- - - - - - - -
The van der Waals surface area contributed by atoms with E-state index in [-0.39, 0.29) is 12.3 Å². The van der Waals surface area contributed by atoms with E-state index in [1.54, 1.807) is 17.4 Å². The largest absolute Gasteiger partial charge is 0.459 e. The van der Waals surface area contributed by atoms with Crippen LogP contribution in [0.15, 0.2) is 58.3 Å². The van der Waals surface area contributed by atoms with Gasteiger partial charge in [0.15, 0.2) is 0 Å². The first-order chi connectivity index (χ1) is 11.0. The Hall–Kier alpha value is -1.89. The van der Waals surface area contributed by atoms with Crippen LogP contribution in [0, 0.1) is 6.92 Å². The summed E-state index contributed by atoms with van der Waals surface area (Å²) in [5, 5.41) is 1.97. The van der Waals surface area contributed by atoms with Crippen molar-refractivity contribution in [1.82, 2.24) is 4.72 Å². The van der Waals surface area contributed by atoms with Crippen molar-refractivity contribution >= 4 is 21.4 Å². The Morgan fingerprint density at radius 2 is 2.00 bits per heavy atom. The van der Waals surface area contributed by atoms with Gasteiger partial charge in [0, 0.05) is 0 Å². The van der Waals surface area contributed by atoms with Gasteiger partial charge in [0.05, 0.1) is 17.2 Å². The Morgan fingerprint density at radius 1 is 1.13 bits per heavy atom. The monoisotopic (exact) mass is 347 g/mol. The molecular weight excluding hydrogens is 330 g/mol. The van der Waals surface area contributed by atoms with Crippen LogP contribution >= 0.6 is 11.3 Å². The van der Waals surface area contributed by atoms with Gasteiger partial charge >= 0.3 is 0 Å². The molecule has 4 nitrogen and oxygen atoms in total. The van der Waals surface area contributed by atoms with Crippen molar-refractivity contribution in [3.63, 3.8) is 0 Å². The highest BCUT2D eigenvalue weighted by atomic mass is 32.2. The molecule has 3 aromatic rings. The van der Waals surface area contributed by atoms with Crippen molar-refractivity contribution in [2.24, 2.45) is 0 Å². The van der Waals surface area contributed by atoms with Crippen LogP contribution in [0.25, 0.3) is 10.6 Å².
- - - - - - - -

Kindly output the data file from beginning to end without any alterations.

The van der Waals surface area contributed by atoms with E-state index in [-0.39, 0.29) is 12.3 Å². The van der Waals surface area contributed by atoms with E-state index in [1.54, 1.807) is 17.4 Å². The largest absolute Gasteiger partial charge is 0.459 e. The van der Waals surface area contributed by atoms with Crippen LogP contribution in [0.15, 0.2) is 58.3 Å². The van der Waals surface area contributed by atoms with Gasteiger partial charge in [0.15, 0.2) is 0 Å². The first-order chi connectivity index (χ1) is 11.0. The Hall–Kier alpha value is -1.89. The van der Waals surface area contributed by atoms with Crippen LogP contribution in [0, 0.1) is 6.92 Å². The summed E-state index contributed by atoms with van der Waals surface area (Å²) in [5, 5.41) is 1.97. The van der Waals surface area contributed by atoms with Crippen molar-refractivity contribution in [1.82, 2.24) is 4.72 Å². The van der Waals surface area contributed by atoms with Crippen molar-refractivity contribution >= 4 is 21.4 Å². The Morgan fingerprint density at radius 2 is 2.00 bits per heavy atom. The van der Waals surface area contributed by atoms with Gasteiger partial charge in [0, 0.05) is 0 Å². The van der Waals surface area contributed by atoms with Gasteiger partial charge in [0.05, 0.1) is 17.2 Å². The Morgan fingerprint density at radius 1 is 1.13 bits per heavy atom. The monoisotopic (exact) mass is 347 g/mol. The molecular weight excluding hydrogens is 330 g/mol. The van der Waals surface area contributed by atoms with Crippen LogP contribution >= 0.6 is 11.3 Å². The van der Waals surface area contributed by atoms with Gasteiger partial charge >= 0.3 is 0 Å². The molecule has 4 nitrogen and oxygen atoms in total. The van der Waals surface area contributed by atoms with Crippen molar-refractivity contribution in [3.63, 3.8) is 0 Å². The highest BCUT2D eigenvalue weighted by atomic mass is 32.2. The molecule has 3 aromatic rings. The van der Waals surface area contributed by atoms with Crippen molar-refractivity contribution in [2.24, 2.45) is 0 Å². The van der Waals surface area contributed by atoms with Crippen LogP contribution in [0.25, 0.3) is 10.6 Å².